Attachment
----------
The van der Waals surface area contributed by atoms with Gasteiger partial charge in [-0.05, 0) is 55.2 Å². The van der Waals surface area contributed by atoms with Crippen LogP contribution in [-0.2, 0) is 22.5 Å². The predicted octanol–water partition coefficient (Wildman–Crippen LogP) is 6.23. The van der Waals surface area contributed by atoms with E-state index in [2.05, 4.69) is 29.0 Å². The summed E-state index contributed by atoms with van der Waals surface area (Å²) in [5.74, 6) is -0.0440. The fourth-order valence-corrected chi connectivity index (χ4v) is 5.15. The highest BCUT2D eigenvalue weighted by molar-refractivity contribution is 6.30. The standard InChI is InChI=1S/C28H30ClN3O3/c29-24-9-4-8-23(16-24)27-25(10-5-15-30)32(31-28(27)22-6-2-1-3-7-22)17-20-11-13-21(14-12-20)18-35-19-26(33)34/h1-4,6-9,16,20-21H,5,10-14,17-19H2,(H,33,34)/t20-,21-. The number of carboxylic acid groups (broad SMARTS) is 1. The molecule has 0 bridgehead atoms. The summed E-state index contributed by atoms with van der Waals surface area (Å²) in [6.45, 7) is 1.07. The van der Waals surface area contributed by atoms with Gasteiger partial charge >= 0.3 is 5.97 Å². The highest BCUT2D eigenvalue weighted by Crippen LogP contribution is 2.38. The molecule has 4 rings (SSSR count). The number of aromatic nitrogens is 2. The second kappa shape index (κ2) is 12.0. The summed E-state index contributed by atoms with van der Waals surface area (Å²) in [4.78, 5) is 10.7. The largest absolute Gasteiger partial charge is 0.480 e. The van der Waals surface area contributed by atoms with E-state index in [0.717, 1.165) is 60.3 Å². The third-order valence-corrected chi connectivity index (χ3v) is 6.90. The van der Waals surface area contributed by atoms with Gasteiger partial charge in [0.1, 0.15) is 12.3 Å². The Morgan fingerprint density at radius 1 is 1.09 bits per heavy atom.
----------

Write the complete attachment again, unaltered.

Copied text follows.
The van der Waals surface area contributed by atoms with Gasteiger partial charge in [-0.05, 0) is 55.2 Å². The van der Waals surface area contributed by atoms with Crippen LogP contribution in [-0.2, 0) is 22.5 Å². The predicted octanol–water partition coefficient (Wildman–Crippen LogP) is 6.23. The van der Waals surface area contributed by atoms with E-state index in [2.05, 4.69) is 29.0 Å². The summed E-state index contributed by atoms with van der Waals surface area (Å²) in [5.74, 6) is -0.0440. The fourth-order valence-corrected chi connectivity index (χ4v) is 5.15. The highest BCUT2D eigenvalue weighted by molar-refractivity contribution is 6.30. The standard InChI is InChI=1S/C28H30ClN3O3/c29-24-9-4-8-23(16-24)27-25(10-5-15-30)32(31-28(27)22-6-2-1-3-7-22)17-20-11-13-21(14-12-20)18-35-19-26(33)34/h1-4,6-9,16,20-21H,5,10-14,17-19H2,(H,33,34)/t20-,21-. The number of carboxylic acid groups (broad SMARTS) is 1. The molecule has 0 bridgehead atoms. The summed E-state index contributed by atoms with van der Waals surface area (Å²) in [6.45, 7) is 1.07. The van der Waals surface area contributed by atoms with Gasteiger partial charge >= 0.3 is 5.97 Å². The highest BCUT2D eigenvalue weighted by Crippen LogP contribution is 2.38. The molecule has 4 rings (SSSR count). The number of aromatic nitrogens is 2. The second kappa shape index (κ2) is 12.0. The summed E-state index contributed by atoms with van der Waals surface area (Å²) in [4.78, 5) is 10.7. The largest absolute Gasteiger partial charge is 0.480 e. The van der Waals surface area contributed by atoms with E-state index in [0.717, 1.165) is 60.3 Å². The third-order valence-corrected chi connectivity index (χ3v) is 6.90. The van der Waals surface area contributed by atoms with Gasteiger partial charge in [0.1, 0.15) is 12.3 Å². The Morgan fingerprint density at radius 1 is 1.09 bits per heavy atom.